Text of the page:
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Mar 17, 2024 - 4:52:38 AM

peterpeter

Germany

19 posts since 2/27/2024

Leadsheet gives us the chords and the melody line. Good for Band playing. But how do you make a solo arrangement out of it?
Ready-made arrangements just can't take personal skill-level and preferences into account.
Maybe someone has a tip on how to start arranging or where to find general advice.

Thanks

Peter

Mar 17, 2024 - 6:23:02 AM
like this

5199 posts since 4/7/2008

Hi Peter. Here’s a simple way to create your first arrangements on any stringed instrument.. Once you’ve done a few of these, you can get fancier later. Once you know the chords and melody to the tune you wish to arrange, you are on your way. Play the single melody and imagine where you hear a chord under a melody note. (Some people like mainly single melody notes; others like mainly chords.) Next, when you want a chord under a melody note, play the chord, and make the highest note of that chord actual melody note. If the chord is F and melody note is C, play an F chord with a C note on top. The three notes of an F chord are F, A, and C. If any of those are you melody note, you’ll have no trouble playing an F chord with the melody note on top. If the note is B or Ab or some other note that is not part of the chord in question you have two choices: you can play a single note there, or you play some version of an F chord with the note in question on top. Use this method all the way through the tune and you’ll have your first arrangement.

If I were you I would start with a simple tune. Simple tunes tend to be short, have few chords, and contain mostly melody notes that are chord tones. Start with something like “Beautiful Dreamer” or “Amazing Grace” or “I Saw the Light” or “I’m so Lonesome I Could Cry” as a starter. Too many people fairly new to the banjo want to create an arrangement for “Body & Soul” or “Spain” or something equally as tough and get frustrated.

One you pick a tune, message me, and we can walk through it together. After the first one you’ll be on your way.


 

Edited by - Compass56 on 03/17/2024 06:23:23

Mar 17, 2024 - 6:25:42 AM

5199 posts since 4/7/2008

(I don’t know why that picture of the cover of Riley’s Routines appears in my reply. I didn’t put it there intentionally, but it’s a great little book, and it sure helped me and continues to do so. I am leaving it there.)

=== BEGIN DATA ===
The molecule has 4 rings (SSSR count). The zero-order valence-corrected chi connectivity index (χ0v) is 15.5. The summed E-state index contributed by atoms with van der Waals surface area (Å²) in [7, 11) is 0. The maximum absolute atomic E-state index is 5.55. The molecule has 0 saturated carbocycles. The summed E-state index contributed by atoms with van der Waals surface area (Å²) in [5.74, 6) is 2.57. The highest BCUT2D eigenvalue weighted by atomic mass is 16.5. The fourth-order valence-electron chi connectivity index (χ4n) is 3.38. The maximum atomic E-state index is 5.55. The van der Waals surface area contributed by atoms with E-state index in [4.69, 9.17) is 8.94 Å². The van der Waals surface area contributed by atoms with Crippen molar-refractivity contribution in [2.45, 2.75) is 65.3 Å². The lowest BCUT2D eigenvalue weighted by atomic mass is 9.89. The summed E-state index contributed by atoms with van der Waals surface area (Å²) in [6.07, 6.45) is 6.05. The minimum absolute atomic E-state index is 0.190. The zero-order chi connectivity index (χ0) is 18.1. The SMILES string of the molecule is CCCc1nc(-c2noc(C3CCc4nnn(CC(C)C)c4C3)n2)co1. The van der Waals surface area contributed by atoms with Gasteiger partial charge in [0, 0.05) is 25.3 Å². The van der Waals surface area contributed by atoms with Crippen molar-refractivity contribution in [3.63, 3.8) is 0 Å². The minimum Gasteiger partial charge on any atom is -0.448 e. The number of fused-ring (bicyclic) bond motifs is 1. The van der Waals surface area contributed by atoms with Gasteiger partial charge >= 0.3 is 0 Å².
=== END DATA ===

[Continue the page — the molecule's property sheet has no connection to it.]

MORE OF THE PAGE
Mar 17, 2024 - 8:19:59 AM
like this
Players Union Member

Texasbanjo (Moderator)

USA

30107 posts since 8/3/2003

I learned to make my own arrangements by first getting acquainted with the song, the melody. Then I figured out what key it was in and then the chords. After that I picked out the melody notes, making sure each one was in the correct measure and on the correct beat. When I first started, I actually tabbed out the melody notes. After I'd done quite a few like that, I found I didn't have to put it in tab form.

After you have the key, the chords and the melody, then to make it your arrangement, not someone else's, you need to go back to your basics: slides, hammers, pull offs, chokes, licks. Putting those "frills" around the melody is what makes it yours. Start off slow, add a slide into a melody note. Add a pull off to a melody note, ad a hot lick or riff at the end of a musical phrase. You'll soon have your own little "melody phrases" that you can plug in to various songs.

Takes time and lots of practice and lots of jamming, but the more you do, the easier it gets.

Edited by - Texasbanjo on 03/17/2024 08:20:55

Mar 18, 2024 - 1:12:37 PM

peterpeter

Germany

19 posts since 2/27/2024

Thank you for sharing your experiences with me.
I was already thinking something like this: start small, practise a lot and persistently. Give things time to grow.
Your personal advice is more encouraging to me than any book or youtube video. Appreciated!
I'll see when I can post something ;-)

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